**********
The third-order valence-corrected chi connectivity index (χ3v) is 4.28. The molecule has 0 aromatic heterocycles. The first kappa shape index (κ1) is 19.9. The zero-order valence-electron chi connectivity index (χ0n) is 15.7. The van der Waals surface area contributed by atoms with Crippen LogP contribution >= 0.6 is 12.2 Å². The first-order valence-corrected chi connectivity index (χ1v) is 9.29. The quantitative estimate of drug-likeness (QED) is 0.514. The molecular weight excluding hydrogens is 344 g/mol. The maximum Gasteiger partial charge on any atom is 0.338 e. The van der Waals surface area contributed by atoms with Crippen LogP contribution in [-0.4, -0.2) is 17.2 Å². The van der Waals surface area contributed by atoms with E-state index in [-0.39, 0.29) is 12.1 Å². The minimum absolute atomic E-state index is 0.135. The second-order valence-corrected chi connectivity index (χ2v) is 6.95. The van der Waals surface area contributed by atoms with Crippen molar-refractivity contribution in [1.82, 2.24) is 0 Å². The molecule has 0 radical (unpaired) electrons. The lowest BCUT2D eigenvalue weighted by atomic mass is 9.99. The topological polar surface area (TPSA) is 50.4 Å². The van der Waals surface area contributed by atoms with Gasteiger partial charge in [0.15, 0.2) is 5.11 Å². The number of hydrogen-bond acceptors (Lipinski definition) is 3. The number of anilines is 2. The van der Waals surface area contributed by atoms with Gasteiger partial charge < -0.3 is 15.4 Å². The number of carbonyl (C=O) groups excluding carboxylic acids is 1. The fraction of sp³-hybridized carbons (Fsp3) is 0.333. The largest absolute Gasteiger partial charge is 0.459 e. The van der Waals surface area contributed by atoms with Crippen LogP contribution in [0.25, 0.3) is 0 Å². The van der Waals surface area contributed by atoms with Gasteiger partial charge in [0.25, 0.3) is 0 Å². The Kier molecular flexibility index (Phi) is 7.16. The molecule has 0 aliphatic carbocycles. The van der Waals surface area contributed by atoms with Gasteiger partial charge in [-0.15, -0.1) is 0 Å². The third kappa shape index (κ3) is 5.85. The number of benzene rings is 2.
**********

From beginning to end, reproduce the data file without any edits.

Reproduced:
The third-order valence-corrected chi connectivity index (χ3v) is 4.28. The molecule has 0 aromatic heterocycles. The first kappa shape index (κ1) is 19.9. The zero-order valence-electron chi connectivity index (χ0n) is 15.7. The van der Waals surface area contributed by atoms with Crippen LogP contribution >= 0.6 is 12.2 Å². The first-order valence-corrected chi connectivity index (χ1v) is 9.29. The quantitative estimate of drug-likeness (QED) is 0.514. The molecular weight excluding hydrogens is 344 g/mol. The maximum Gasteiger partial charge on any atom is 0.338 e. The van der Waals surface area contributed by atoms with Crippen LogP contribution in [-0.4, -0.2) is 17.2 Å². The van der Waals surface area contributed by atoms with E-state index in [-0.39, 0.29) is 12.1 Å². The minimum absolute atomic E-state index is 0.135. The second-order valence-corrected chi connectivity index (χ2v) is 6.95. The van der Waals surface area contributed by atoms with Crippen molar-refractivity contribution in [1.82, 2.24) is 0 Å². The molecule has 0 radical (unpaired) electrons. The lowest BCUT2D eigenvalue weighted by atomic mass is 9.99. The topological polar surface area (TPSA) is 50.4 Å². The van der Waals surface area contributed by atoms with Gasteiger partial charge in [0.15, 0.2) is 5.11 Å². The number of hydrogen-bond acceptors (Lipinski definition) is 3. The number of anilines is 2. The van der Waals surface area contributed by atoms with Gasteiger partial charge < -0.3 is 15.4 Å². The number of carbonyl (C=O) groups excluding carboxylic acids is 1. The fraction of sp³-hybridized carbons (Fsp3) is 0.333. The largest absolute Gasteiger partial charge is 0.459 e. The van der Waals surface area contributed by atoms with Crippen LogP contribution in [0.25, 0.3) is 0 Å². The van der Waals surface area contributed by atoms with Gasteiger partial charge in [0.25, 0.3) is 0 Å². The Kier molecular flexibility index (Phi) is 7.16. The molecule has 0 aliphatic carbocycles. The van der Waals surface area contributed by atoms with Gasteiger partial charge in [-0.15, -0.1) is 0 Å². The third kappa shape index (κ3) is 5.85. The number of benzene rings is 2.